Re: Uploading, that's needed !! -Reply -Reply -Reply

Hal Finney (
Tue, 25 Nov 1997 10:14:21 -0800

The current model for how the brain works is that it is a network of
interacting neurons. The neurons interact at points of (near) contact
called synapses. There, neurons are bombarded with various neurotransmitter
chemicals from nearby neurons. When a sufficient level of stimulation is
reached, the neuron cell membrane triggers a cascade of events leading to
a nerve impulse. This travels through the neuron and eventually triggers
it to release its own neurotransmitter chemicals at synapses where it
impinges on other neurons.

Each neuron works in this conceptually simple way. The complexity of the
brain arises from the fact that billions or trillions of neurons are
all interacting in a very complex network. But if we zoom in on any small
portion of it, we see that this simple, essentially mechanical activity is
all that is happening.

Now it is true that this model is not complete nor is it fully verified.
It could turn out that there are other important effects that are not
yet recognized. But most people would agree that this model is at least
logically possible. It might be wrong, but equally it might be right.
There would be no logical inconsistency if it turned out that brains
and neurons actually do work this way, that underlying the complexity
of brains, with all their sensations and qualia, are these simple neural

I am not sure whether Brent believes this. It almost seems that he is
forced to say that this model must be wrong, that by pure introspection and
reasoning he can conclude that there has to be more to the brain than this.

The reason is because he does not accept the obvious conclusion of
the neuron-substitution thought experiment. Given that neurons work
as postulated above, it should be possible to replace a neuron with an
electro-mechanical device. It works identically to biological neurons at
the inputs and outputs, sensing and emitting neurotransmitter chemicals.
But inside it is a computer, which is designed to exactly mimic the
behavior of the biological neuron it replaces. When the inputs reach
certain thresholds, it waits for an appropriate delay to simulate the
travel of the neural impulse over the body of the biological neuron,
and then triggers its output mechanism to release neurotransmitters in
the same amount and timing that the biological neuron would have done.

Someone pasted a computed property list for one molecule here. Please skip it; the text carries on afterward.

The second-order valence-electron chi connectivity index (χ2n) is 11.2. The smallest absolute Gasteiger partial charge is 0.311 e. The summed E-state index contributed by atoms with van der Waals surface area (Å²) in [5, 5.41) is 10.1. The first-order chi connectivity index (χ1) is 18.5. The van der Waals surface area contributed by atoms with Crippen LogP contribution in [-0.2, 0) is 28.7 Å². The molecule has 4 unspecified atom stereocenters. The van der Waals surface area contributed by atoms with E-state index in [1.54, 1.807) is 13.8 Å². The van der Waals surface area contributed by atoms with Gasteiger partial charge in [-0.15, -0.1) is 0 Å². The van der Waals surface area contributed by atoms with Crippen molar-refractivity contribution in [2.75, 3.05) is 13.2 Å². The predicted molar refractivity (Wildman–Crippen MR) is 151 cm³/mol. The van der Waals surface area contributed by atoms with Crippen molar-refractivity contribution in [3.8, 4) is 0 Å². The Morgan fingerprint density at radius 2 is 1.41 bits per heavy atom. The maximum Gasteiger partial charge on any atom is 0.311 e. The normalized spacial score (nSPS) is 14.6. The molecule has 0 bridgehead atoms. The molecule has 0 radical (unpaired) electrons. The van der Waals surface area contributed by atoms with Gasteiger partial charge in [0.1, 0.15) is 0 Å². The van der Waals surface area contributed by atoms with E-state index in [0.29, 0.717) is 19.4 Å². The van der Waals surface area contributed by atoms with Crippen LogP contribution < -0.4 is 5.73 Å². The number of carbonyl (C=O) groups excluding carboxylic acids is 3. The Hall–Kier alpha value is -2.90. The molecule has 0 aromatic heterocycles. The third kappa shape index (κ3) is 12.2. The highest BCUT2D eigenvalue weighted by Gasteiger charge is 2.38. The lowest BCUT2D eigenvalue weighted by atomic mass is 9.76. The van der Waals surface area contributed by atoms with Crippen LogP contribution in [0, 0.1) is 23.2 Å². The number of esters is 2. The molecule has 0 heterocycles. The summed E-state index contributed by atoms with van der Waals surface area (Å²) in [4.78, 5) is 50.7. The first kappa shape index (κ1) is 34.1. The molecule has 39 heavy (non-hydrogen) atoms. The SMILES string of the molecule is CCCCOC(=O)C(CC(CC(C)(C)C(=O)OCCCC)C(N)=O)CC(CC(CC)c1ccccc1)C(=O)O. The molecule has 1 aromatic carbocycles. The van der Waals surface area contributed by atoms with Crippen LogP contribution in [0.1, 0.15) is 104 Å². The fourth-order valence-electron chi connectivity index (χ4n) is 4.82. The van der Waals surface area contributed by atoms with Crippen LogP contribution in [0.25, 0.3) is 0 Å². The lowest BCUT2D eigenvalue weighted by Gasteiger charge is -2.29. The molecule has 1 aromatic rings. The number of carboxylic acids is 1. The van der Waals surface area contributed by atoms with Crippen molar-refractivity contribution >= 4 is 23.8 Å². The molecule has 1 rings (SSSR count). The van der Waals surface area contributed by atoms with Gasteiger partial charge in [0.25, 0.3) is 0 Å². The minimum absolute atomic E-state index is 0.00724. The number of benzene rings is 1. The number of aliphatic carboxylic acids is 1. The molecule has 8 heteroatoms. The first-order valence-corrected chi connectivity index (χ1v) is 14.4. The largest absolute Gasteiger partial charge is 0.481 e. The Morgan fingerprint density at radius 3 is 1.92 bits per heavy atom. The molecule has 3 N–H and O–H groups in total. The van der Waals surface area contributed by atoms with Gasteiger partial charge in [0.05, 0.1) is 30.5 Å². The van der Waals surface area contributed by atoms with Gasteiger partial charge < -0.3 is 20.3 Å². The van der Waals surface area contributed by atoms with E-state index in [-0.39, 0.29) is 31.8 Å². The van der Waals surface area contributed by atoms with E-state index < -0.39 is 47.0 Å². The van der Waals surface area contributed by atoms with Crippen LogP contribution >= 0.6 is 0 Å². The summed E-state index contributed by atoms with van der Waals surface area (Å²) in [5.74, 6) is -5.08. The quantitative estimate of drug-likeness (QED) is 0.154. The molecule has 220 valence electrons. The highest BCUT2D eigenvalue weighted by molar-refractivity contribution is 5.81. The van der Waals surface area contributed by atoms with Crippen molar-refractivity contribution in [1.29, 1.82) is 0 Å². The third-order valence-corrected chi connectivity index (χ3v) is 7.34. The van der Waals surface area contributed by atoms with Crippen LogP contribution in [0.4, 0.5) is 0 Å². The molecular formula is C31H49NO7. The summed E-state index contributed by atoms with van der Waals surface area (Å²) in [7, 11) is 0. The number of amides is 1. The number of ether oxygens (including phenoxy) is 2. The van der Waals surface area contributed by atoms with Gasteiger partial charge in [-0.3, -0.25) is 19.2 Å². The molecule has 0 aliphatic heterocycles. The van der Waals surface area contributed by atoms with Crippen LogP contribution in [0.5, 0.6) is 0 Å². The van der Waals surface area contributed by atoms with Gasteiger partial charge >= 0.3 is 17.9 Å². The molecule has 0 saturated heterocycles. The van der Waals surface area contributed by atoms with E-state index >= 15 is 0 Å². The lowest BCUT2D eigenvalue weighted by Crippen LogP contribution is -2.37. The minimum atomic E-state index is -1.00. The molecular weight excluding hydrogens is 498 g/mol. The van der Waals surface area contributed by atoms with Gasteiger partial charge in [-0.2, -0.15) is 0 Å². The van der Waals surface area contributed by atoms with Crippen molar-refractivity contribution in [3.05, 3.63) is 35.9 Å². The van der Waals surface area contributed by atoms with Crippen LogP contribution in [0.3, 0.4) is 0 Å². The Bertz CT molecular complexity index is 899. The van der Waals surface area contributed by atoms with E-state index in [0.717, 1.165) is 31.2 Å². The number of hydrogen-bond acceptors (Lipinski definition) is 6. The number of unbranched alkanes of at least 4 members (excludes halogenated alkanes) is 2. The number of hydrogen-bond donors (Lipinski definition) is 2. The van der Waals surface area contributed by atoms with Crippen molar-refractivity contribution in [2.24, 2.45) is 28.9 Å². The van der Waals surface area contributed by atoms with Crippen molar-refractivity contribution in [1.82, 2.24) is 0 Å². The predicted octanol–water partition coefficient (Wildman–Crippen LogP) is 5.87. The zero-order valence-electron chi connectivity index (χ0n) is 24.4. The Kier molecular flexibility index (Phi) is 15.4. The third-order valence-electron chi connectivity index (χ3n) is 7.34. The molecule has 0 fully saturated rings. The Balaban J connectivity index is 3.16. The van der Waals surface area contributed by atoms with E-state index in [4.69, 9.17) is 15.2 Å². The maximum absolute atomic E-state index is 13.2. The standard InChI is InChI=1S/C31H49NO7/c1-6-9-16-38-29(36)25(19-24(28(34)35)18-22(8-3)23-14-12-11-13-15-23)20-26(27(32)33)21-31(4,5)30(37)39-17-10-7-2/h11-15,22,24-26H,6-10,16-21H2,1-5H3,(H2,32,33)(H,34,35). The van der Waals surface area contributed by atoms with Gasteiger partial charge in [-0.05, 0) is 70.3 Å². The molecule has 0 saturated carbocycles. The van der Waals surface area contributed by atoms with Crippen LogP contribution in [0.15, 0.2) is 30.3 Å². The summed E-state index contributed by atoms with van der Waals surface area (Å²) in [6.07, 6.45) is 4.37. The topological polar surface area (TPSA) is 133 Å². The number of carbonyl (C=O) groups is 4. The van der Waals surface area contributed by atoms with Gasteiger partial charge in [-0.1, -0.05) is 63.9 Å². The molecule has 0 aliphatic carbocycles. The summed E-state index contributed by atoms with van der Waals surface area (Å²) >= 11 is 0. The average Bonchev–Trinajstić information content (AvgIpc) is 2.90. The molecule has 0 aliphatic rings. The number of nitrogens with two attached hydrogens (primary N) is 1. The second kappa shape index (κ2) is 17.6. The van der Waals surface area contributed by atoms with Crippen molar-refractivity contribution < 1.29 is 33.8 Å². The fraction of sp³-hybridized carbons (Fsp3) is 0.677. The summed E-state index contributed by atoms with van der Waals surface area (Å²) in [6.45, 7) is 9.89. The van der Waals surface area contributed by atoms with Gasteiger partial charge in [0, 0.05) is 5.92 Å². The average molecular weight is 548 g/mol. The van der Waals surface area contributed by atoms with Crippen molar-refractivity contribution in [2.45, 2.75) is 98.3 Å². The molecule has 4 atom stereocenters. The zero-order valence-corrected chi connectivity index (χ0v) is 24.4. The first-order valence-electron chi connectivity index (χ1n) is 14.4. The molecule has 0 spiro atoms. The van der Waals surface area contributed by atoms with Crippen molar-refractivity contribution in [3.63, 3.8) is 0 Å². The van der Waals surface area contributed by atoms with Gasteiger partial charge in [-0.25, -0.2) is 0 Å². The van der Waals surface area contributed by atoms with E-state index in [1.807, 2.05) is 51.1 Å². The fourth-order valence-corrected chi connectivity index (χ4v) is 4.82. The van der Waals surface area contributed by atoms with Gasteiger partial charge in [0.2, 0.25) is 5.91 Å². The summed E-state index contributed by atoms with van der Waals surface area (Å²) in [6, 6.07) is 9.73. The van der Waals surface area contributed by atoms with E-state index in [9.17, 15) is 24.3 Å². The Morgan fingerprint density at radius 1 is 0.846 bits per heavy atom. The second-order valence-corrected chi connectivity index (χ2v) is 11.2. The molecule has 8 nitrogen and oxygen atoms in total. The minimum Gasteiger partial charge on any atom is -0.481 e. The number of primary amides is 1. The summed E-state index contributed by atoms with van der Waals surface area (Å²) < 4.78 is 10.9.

Substituting this electronic neuron for a biological one cannot change
the behavior of the neural net. If we imagine two identical brains, with
one of them having a biological neuron replaced by an electronic one,
they will both operate exactly the same. All the patterns of neural
impulses in the two will be identical. In particular, everything the
two brains say and do will be the same. It will not be the case that
one says that it can see normally, while the other says that it seems
to be blind. That would be a difference in speech patterns which would
require different patterns of nerve impulses in the brain. But no such
difference will occur because the substitute neuron behaves identically
to the real one as far as patterns of input and output go.

Even if more biological neurons are replaced, and even if we forego
the need for chemical neurotransmitters at synapses which involve only
electronic neurons, there will still be no changes in the patterns of
activity. The two brains will remain identical in their nerve firing
patterns. Each time a neuron fires in the purely biological brain,
the corresponding neuron will fire at exactly that same instant in the
partially electronic one. So it will not be possible for the two brains
to report any differences in what they perceive.

Some philosophers suggest that what will happen is that the consciousness
in the partly electronic brain will get "out of sync" with the brain
firing patterns. It will notice that the qualia are gone, but somehow
it won't be able to report it. Apparently it will have lost control of
its mouth. This would presumably lead very quickly to a total disconnect
between the true consciousness, which is panicking at having lost control
of its body, and some other sort of simulated consciousness, which seems to
be going about its life quite normally. This would then imply that
consciousness apparently has virtually nothing to do with brain activity
since they can behave so independently. Most people will not go so far
into this form of dualism.

I think that Brent will suggest instead that the thought experiment won't
work. It would be impossible to substitute an electronic neuron for a
biological neuron without disrupting the brain's activity. We have to
assume that our understanding of the brain's mechanisms is incomplete, and
that with further understanding we will find that there are more complex
aspects which no electronic neuron can capture, since it is only modelling
a real biological neuron and is not actually the same as one.

This is a very strong assertion. It's not just a matter of saying
"we may be wrong", it's saying, "we must be wrong". It is saying that
purely by introspection and thinking about the nature of consciousness,
we can _know_ that there is more to the brain's function than the simple
model of interacting neurons I summarized above.

Personally, I don't find this very convincing, so perhaps my extrapolation
from Brent's postings is wrong. I am curious to know whether this does
in fact reflect his views.